It looks like the 49ers will be a little short-handed at wide receiver to start 2020, at least until Deebo Samuel and rookie Brandon Aiyuk get healthy. This would be a significant issue for just about any offense in today’s pass-happy NFL. For the 49ers, it won’t be. San Francisco’s offense is based on their ground game, which Kyle Shanahan has built into arguably the most versatile rushing attack in the NFL.
Shanahan has proven himself to be among the best play-designers and play-callers in the league. He utilizes everything in his arsenal to attack defenses via the running game, including his wide receivers. But his use of motion and misdirection is possibly the biggest reason San Francisco’s rushing attack is so difficult to defend.
Often times, the impact is easy to see, as giant holes are created on a regular basis. Other times, the effect is more subtle. The below play against the Vikings in last year’s NFC Divisional Round is a great example, and one of our favorites from 2019. Shanahan was able to use motion and misdirection to dictate how the Vikings would position themselves to defend the run.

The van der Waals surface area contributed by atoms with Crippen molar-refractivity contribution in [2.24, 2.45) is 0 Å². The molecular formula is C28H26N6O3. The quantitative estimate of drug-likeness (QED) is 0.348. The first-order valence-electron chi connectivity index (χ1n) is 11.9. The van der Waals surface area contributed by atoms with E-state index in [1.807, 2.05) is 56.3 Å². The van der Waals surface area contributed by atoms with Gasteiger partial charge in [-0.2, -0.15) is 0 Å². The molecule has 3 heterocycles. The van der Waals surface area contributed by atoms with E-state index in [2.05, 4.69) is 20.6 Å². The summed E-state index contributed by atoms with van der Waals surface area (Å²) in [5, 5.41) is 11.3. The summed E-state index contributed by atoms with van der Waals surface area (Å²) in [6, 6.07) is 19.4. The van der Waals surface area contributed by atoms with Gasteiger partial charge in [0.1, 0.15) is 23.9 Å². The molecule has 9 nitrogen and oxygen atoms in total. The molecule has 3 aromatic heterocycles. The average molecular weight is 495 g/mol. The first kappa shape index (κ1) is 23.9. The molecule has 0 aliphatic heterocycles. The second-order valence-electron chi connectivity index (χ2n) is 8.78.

Here, wide receiver Kendrick Bourne (#84) initially motioned from left to right across the formation. This created a 3×1 alignment. The Vikings had the safety over Bourne follow him to get more defensive backs to the 3-receiver side. The strong-side linebacker then traded places with the safety.
However, Bourne quickly changed directions and sprinted back in motion to the left behind Jimmy Garoppolo. This time, the safety did not follow Bourne back. Instead, he stayed where he was, and the linebacker to the weak side kicked out to account for Bourne’s motion.
The 49ers often use this type of motion right before the snap, so Minnesota likely wanted to keep their defenders in position to avoid any confusion there might have been if they tried to have their safety and linebacker switch back.
Ultimately, the motion left the Vikings with just 6 men in the box and it forced them to replace a linebacker inside with a smaller safety. The 49ers then ran the ball right at him.
Most linebackers wouldn’t jump out of the hole like that to avoid blockers. Great design by Shanahan.
The 49ers have more than enough in the running game to navigate their early-season receiver issues. In case you forgot, they scored 37 points in last year’s NFC Championship while attempting just 8 passes. The early part of their schedule is also somewhat forgiving, as 4 of their first 5 opponents are the Cardinals, Jets, Giants, and Dolphins. They’ll be just fine.
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